Presentation Abstract

Positive Behavioral Interventions and Support (PBIS) uses a multi-tiered, problem-solving framework with evidence-based strategies to promote positive student outcomes (Sugai and Simonsen, 2012, p.2). The secondary (Tier 2) and tertiary (Tier 3) levels of PBIS provide support to students who are not responding to school-wide and class-wide strategies. To get a better idea of how Tiers 2 and 3 are implemented, and what could make implementation better, a qualitative study was conducted with PBIS Teams. PBIS Teams represent an integral part of implementation, and it is important to gain insight from those who play such a role.

This presentation will provide an idea of what some Georgia PBIS Teams believe can help with implementing Tiers 2 and 3. A qualitative methods study was conducted with 27 PBIS Teams. Each team consisted of about 5 participants on average. Participants were from three districts in Georgia, each district being a high-need, low resource area. Each team participated in an hour long semi-structured interview. The research question guiding this study is: How can training in behavior and mental health improve implementation of Tiers 2 and 3 of PBIS? Results show a training theme when participants are asked about improving implementation of Tiers 2 and 3. More specifically, training in behavior management and mental health. Findings imply that teachers do not feel equipped to handle students in Tiers 2 and 3, more training may be necessary for PBIS implementation, and teacher preparation programs may need to consider providing more behavior management and mental health training. Parents may also benefit from behavior or mental health information so that they are better able to understand and support their own children, and people in the community.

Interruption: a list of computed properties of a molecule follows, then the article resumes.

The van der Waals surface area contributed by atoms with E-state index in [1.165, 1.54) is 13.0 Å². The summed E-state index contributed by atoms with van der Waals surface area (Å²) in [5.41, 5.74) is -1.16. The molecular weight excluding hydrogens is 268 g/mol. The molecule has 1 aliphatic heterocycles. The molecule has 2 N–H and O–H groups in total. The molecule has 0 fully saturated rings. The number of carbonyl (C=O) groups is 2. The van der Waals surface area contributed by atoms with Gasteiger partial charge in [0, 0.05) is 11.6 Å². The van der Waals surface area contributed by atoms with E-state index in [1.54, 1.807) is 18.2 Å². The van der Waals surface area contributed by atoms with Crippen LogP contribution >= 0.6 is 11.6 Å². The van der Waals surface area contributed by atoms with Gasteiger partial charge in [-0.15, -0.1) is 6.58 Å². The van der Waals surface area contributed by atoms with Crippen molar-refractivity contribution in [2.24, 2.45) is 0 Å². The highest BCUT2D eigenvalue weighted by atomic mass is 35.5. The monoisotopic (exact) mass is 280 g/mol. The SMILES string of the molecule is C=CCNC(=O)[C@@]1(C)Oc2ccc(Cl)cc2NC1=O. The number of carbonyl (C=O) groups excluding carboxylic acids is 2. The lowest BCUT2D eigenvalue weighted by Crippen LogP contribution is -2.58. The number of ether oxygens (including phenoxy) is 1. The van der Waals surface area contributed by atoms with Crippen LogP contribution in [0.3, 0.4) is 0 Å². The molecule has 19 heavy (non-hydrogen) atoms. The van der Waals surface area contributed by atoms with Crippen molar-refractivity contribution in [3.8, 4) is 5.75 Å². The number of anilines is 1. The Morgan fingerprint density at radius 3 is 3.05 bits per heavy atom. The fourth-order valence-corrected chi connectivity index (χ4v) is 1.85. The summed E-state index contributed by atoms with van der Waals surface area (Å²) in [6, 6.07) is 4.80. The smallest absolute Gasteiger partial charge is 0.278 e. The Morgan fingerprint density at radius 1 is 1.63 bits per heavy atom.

References

Sugai, G., & Simonsen, B. (2012, June 19). Positive Behavioral Interventions and Supports: History, Defining Features and Misconceptions. https://www.pbis.org/.

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“PBIS Teams Suggest Training for Secondary and Tertiary Prevention”

Positive Behavioral Interventions and Support (PBIS) uses a multi-tiered, problem-solving framework with evidence-based strategies to promote positive student outcomes (Sugai and Simonsen, 2012, p.2). The secondary (Tier 2) and tertiary (Tier 3) levels of PBIS provide support to students who are not responding to school-wide and class-wide strategies. To get a better idea of how Tiers 2 and 3 are implemented, and what could make implementation better, a qualitative study was conducted with PBIS Teams. PBIS Teams represent an integral part of implementation, and it is important to gain insight from those who play such a role.

This presentation will provide an idea of what some Georgia PBIS Teams believe can help with implementing Tiers 2 and 3. A qualitative methods study was conducted with 27 PBIS Teams. Each team consisted of about 5 participants on average. Participants were from three districts in Georgia, each district being a high-need, low resource area. Each team participated in an hour long semi-structured interview. The research question guiding this study is: How can training in behavior and mental health improve implementation of Tiers 2 and 3 of PBIS? Results show a training theme when participants are asked about improving implementation of Tiers 2 and 3. More specifically, training in behavior management and mental health. Findings imply that teachers do not feel equipped to handle students in Tiers 2 and 3, more training may be necessary for PBIS implementation, and teacher preparation programs may need to consider providing more behavior management and mental health training. Parents may also benefit from behavior or mental health information so that they are better able to understand and support their own children, and people in the community.

References

Sugai, G., & Simonsen, B. (2012, June 19). Positive Behavioral Interventions and Supports: History, Defining Features and Misconceptions. https://www.pbis.org/.